Filter out recent hires. Unless a candidate who just joined a target company has a compelling reason to leave, you should not make it a practice to encourage someone to “job hop”. If they leave a target company to join your firm, they may turn around and do the same thing to your company a few months down the road. A candidate’s willingness or unwillingness to job hop speaks to character. Look for loyalty and eliminate candidates who demonstrate a willingness to leave in less than two years. In our system, we mark candidates with fewer than two years tenure On The Bench.
Filter out weirdness. A candidate ’s career trajectory should make sense, Ideally, it should feature a steady climb up the career ladder without gaps, with increasing titles and responsibilities. Of course, a lateral move to carve out time for young children or time off to care for ailing parents isn’t weird. If fact, it suggests the candidate is a decent human being. So do not eliminate people who have demonstrated that kind of giving back or work-life balance. What I am suggesting is that a career trajectory tells a story. Make sure it makes sense. Make sure it isn’t weird.
Filter out Googlers and employees of other Best Places to Work. Employees at these companies are used to being treated very, very well. They get to bring dogs to work. They get free food. They get a Starbucks latte without having to leave the office. Unless your company is prepared to match that kind of value proposition or is prepared to give a candidate an offer he can ’t refuse, don’t waste your time.
Filter out anyone who lacks must-have knowledge, skills and abilities known as KSAs. It may seem obvious, but when you are working off a list of just names and titles, it is impossible to tell who has the requisite education or experience. That is why we heavily profile candidates at the front in of the sourcing process, aggregating available biographical information. Its worth the investment and can save you days of wasted effort recruiting the wrong people.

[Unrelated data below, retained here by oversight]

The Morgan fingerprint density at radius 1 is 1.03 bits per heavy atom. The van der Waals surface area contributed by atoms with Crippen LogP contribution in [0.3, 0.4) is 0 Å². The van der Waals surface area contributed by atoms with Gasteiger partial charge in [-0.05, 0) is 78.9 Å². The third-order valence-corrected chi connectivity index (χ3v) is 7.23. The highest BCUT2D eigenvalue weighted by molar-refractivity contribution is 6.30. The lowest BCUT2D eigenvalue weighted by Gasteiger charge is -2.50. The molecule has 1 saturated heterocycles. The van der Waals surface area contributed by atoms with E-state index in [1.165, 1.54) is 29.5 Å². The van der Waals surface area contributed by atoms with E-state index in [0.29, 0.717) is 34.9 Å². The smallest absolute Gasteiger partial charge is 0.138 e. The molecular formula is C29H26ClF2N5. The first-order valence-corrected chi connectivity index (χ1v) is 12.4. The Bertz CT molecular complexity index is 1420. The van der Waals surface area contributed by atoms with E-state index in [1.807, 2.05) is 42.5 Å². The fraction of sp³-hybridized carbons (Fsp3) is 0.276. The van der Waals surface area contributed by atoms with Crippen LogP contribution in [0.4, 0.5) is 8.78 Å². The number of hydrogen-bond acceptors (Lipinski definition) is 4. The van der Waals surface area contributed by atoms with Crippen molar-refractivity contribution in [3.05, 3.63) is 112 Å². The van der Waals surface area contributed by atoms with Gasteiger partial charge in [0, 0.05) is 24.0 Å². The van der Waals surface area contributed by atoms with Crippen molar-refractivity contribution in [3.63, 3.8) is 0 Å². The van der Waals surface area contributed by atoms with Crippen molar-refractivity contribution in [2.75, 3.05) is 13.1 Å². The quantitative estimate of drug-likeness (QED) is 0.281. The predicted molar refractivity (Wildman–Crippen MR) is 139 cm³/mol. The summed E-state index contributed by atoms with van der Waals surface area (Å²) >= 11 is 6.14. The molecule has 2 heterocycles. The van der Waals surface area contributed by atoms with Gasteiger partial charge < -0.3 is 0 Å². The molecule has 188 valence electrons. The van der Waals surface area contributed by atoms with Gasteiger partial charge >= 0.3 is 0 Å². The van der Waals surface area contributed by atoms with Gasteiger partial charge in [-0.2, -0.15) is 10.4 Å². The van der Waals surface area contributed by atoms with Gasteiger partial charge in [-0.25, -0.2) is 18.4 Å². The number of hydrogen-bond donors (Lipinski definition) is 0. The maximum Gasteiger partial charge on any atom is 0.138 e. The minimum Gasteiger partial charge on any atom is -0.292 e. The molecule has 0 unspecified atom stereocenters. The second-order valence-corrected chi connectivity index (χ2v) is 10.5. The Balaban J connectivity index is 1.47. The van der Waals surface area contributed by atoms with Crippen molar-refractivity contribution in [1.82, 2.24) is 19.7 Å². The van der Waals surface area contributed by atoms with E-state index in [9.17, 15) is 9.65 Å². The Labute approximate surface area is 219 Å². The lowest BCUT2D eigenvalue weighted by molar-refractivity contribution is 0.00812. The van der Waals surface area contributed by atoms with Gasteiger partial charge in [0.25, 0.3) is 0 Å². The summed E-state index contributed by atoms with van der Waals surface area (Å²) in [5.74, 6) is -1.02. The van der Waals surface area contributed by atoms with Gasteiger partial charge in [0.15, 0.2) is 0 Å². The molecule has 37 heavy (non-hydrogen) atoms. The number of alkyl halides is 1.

Prioritize excellence. Look for evidence of serious accomplishment. Successful people often have intense drive that enables them to outperform from a very young age. Look for candidates who are alumni of top schools and with high GPAs. Look for inventors named on patents, and other forms of professional, verifiable recognition. Be wary of empty suits -- high profile people who ’ve achieved recognition but have accomplished little on their own.
To recap, candidate filters are informed by strategy and limited only by your imagination. Tenure-based filters exclude recent hires within the past 2 years. Pattern-based filters enable you to screen out things like weird career trajectories. Motivations-based filters enable you to excluding long-shot candidates working at high-retention companies. KSA-based filters determines early on whether a candidate is qualified. Last, accomplishment based filters focus on the best and brightest. Candidate spotting is about focus. It is about zooming in on the best of the best.
Of course, candidate spotting is an approach to passive candidate sourcing. It can be outsourced, conducted by internal teams, or some combination of the two. I do recommend you consult with recruitment research experts to uncover the right filters to use. Expert researchers can help you identify the patterns and markers that separate the the rock stars from the roadies. In the end, you should not have to kiss every frog to find your next hire. The next time you feel as though you have, try candidate spotting.
Candidate Spotting - Intellerati Recruitment Research
Candidate Spotting <ul><li>Investigative Sourcing and Recruitment Research </li></ul>
Spotting Reasons <ul><li>Too many candidates </li></ul><ul><li>Too few hires </li></ul><ul><li>Unqualified applicants </li></ul><ul><li>Reactive recruiting </li></ul><ul><li>Loss of control </li></ul>
CANDIDATE Spotting <ul><li>All About Control </li></ul>CANDIDATE Spotting All About Control
TARGET COMPANIES <ul><li>Filter the list down to a select few </li></ul>
FILTER ON DURESS <ul><li>Swoop-in opportunities </li></ul>
FILTER ON BONUS <ul><li>Recruit after bonus payouts and annual reviews </li></ul>
FILTER ON FIT <ul><li>Look for companies with same cultural DNA </li></ul>FILTER ON FIT Look for companies with same cultural DNA
FILTER ON LOCATION <ul><li>Local offices for out-of-state targets </li></ul>
COMPANY FILTERS <ul><li>News-based </li></ul><ul><li>Calendar-based </li></ul><ul><li>Pattern-based </li></ul><ul><li>Geography-based </li></ul>
CANDIDATE PROFILING <ul><li>Name gen is not enough </li></ul>
FILTER OUT RECENT HIRES <ul><li>Don ’ t tempt candidates to “ job hop ” </li></ul>
FILTER OUT WIERDNESS <ul><li>Career trajectories should make sense </li></ul>
FILTER OUT GOOGLERS <ul><li>Unless you ’ re prepared to match value proposition </li></ul>
MUST-HAVES A MUST <ul><li>Filter out candidates lacking must-haves </li></ul>
FILTER IN EXCELLENCE <ul><li>Track records should be impressive </li></ul>